ATLANTA -- Adonis Garcia owns the worst fielding percentage of any Major Leaguer who has compiled at least 120 chances as a third baseman dating back to 1910. But as long as he continues to produce at the plate, the Braves are willing to deal with it, hoping his offensive contributions outweigh his presence as a defensive liability.
After enduring his second multi-error game in less than a week on Thursday, Garcia notched his second three-hit game and sixth multi-hit performance of the young season in Friday night's 6-3 loss to the Mets at Turner Field. The 31-year-old third baseman now stands as Atlanta's only regular position player who is hitting better than .290.
"He's not a third baseman," Braves manager Fredi Gonzalez said. "He plays hitter."
Garcia has committed six errors through his first 29 chances this season. His .870 career fielding percentage comes courtesy of the 16 errors he has made over the 125 chances he has had since he began playing third base for the Braves on a regular basis after last year's All-Star break.
The Braves have been cognizant of Garcia's defensive shortcomings since they signed him to a Minor League deal after the Yankees released him at the end of Spring Training in 2015. But Garcia totaled 10 home runs in 191 at-bats last year, and along with his current team-best .309 batting average, he owns one of the Major League-low three homers Atlanta has hit this season.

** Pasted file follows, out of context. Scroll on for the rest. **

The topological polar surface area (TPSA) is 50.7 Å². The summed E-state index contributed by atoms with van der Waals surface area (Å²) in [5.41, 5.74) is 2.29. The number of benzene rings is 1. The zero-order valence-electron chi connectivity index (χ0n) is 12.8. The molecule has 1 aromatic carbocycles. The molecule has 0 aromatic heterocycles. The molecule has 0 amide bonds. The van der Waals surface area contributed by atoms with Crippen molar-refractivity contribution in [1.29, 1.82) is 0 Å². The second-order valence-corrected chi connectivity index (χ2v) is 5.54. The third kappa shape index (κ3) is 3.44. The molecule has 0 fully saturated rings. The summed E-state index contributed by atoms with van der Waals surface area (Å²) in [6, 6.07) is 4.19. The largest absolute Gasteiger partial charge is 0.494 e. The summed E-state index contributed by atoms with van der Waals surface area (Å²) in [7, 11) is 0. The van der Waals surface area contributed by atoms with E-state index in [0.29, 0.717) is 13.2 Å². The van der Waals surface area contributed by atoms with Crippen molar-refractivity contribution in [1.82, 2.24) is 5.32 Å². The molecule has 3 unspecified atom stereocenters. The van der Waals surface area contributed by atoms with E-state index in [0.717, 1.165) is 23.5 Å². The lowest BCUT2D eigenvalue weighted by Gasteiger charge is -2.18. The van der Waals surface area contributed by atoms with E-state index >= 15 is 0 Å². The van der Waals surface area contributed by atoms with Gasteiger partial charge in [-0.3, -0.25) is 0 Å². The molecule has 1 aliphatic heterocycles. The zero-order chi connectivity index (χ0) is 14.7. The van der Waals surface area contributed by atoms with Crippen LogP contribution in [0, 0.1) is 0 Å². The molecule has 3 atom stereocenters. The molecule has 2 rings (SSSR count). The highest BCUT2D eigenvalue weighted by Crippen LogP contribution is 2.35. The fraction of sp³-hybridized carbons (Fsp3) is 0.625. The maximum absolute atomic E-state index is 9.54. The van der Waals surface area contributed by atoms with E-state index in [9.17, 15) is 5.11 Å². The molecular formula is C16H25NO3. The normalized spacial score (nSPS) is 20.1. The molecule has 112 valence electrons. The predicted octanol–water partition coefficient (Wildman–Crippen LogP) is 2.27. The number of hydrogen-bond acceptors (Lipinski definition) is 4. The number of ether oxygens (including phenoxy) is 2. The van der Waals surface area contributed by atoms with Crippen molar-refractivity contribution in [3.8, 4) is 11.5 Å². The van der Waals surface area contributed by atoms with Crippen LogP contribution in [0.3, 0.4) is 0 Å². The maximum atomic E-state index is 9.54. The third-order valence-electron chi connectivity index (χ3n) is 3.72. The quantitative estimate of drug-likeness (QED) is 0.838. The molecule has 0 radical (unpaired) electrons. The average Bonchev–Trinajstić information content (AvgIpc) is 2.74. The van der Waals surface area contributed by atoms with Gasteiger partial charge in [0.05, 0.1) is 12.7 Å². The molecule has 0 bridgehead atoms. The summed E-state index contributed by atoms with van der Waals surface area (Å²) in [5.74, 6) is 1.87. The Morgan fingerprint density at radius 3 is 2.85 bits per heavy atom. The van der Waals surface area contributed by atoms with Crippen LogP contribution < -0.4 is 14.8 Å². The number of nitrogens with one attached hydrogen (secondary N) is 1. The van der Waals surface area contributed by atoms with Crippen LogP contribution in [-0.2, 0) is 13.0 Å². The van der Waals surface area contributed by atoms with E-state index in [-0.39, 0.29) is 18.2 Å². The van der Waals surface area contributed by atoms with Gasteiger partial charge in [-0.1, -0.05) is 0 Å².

"He might be the most consistent hitter we've had since the beginning of the year," Gonzalez said. "It's my job to get him out of there when we have a lead late in the game to help the defense. But offensively, he's made every case for him to play every day."
Instead of continuing to attempt to hide Garcia in left field like they did during much of last season's final month, the Braves opted to transition Hector Olivera from third base to left field and take a gamble on Garcia at the hot corner. Olivera's future with the Braves is now in doubt as he waits to learn how he will be disciplined after being arrested in connection with an alleged assault of a female acquaintance last week.
But the Braves have not yet opted to have Garcia play left field, a position he has not played (not even in Spring Training) since last year.
But however you cut it, the Braves do not currently have the option of removing Garcia's bat from their lineup, and thus, they will hope that the daily defensive work he completes with Braves first-base coach and two-time Gold Glove Award-winning third baseman Terry Pendleton will lead to suitable improvement.
"We're trying to make him a third baseman," Gonzalez said. "I think he'll hit enough at third base where you'll feel comfortable."
Mark Bowman has covered the Braves for MLB.com since 2001. This story was not subject to the approval of Major League Baseball or its clubs.